CTR prediction using hashing trick, logistic regression, SGD – from scratch

The leading way for publishers to sell their ads to advertisers is real-time bidding (RTB).

Most often it is the so-called Demand Side Platforms who are doing the biddings on behalf of advertisers at ad exchanges. Paying models for publishers are usually cost per impressions (CPM), cost-per-click (CPC) or cost-per-action (CPA). To set proper bid prices for advertisers, algorithms are employed with the main objective of estimating click-through-rate (CTR) of ad impressions.

In this article we will be exploring a model for predicting CTR as part of a RTB system.

When training models for this kind of prediction we usually deal with data which has either integer features or categorical features. As we want to build an online model with minimum memory footprint, one-hot encoding is not an option and the technique we will rely on is called a hashing trick or sometimes feature hashing.

One implementation is given below, where we chose a particular hash function (feel free to experiment with your own):

N=2**18
learning_rate=0.02
weights=[0]*N
    
def hash(a):
    #fnv32a implementation
    offset = 0x811c9dc5
    fnv_32_prime = 0x01000193
    size = 2 ** 32
    for b in a:
        offset = offset ^ ord(b)
        offset = (offset * fnv_32_prime) % size
    return offset 
    
def hashing(features,N):
    x=[]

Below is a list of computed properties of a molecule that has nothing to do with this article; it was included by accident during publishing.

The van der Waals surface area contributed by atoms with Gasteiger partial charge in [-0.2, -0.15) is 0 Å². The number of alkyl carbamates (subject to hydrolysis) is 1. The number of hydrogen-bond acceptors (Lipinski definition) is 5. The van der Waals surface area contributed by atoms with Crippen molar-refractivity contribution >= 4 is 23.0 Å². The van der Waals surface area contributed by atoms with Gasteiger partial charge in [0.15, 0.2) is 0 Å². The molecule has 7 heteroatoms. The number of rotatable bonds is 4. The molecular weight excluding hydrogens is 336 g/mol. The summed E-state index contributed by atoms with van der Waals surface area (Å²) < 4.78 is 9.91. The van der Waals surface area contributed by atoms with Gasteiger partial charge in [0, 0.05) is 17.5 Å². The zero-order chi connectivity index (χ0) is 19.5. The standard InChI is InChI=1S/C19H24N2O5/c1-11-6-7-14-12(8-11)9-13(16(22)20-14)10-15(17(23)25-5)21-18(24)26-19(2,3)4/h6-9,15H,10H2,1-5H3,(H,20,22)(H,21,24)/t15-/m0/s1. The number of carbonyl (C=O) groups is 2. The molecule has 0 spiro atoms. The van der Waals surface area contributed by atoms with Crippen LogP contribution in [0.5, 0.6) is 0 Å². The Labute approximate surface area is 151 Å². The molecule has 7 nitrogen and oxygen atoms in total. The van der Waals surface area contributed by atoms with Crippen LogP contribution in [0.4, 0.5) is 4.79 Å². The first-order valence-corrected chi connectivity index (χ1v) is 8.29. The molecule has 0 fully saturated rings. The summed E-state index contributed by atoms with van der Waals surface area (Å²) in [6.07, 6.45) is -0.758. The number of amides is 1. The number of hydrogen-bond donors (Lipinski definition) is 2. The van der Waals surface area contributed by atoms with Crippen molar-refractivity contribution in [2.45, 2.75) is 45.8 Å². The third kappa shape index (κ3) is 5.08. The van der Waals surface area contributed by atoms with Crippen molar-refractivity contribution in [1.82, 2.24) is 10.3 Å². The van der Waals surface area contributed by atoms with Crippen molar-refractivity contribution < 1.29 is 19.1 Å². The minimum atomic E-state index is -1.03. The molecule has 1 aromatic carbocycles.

for index,f in features.items():
        h= hash(f)
        x.append(h % N)
    return x

N is a parameter denoting the size of the hashing table. 2**20 is a good size for typical problems.

Next step is to implement SGD for minimisation of log loss function and carry out training iterations:

def prediction(x,weights):
    w_x_product=0
    for i in x:
        w_x_product+=weights[i]
    return 1/(1+np.exp(-w_x_product))

def logloss(p,y, eps=1e-15):
    pred = np.clip(p, eps, 1 - eps)
    if y == 1:
        return -np.log(pred)
    else:
        return -np.log(1 - pred)

#training
train_file = csv.DictReader(open("train.csv"))
counter=0
current_progress=0
for features in train_file:
    counter+=1
    del features['id']
    y=float(features['click'])
    del features['click']      
    x=hashing(features,N)
    
    #iteration
    for i in x:
        weights[i]-=(prediction(x,weights)-y)*learning_rate
    current_progress+=logloss(prediction(x,weights),y)    
    if counter % 10000 ==0: 
        print("training, loss: ", round(current_progress/counter,4))

The dataset examined in this article is from Avazu Kaggle CTR competition (link).

After training, we checked our model against test set:

#testing    
test_file=csv.DictReader(open("test.csv"))
y_test=[]
y_test_pred=[]
logloss_sum=0
counter=0
for features in test_file:
    counter+=1
    y_test=float(features['click'])
    del features['click']
    del features['id']    
    x=hashing(features,N)
    y_test_pred.append(prediction(x,weights))
    logloss_sum+=logloss(prediction(x,weights),y_test)
    if counter % 10000 ==0:     
        print("testing, logloss: ", round(logloss_sum/counter,4))  
print("testing, final logloss: ", round(logloss_sum/counter,4))

The log loss result is 0.4129.

For comparison to respective Kaggle competition results please visit link.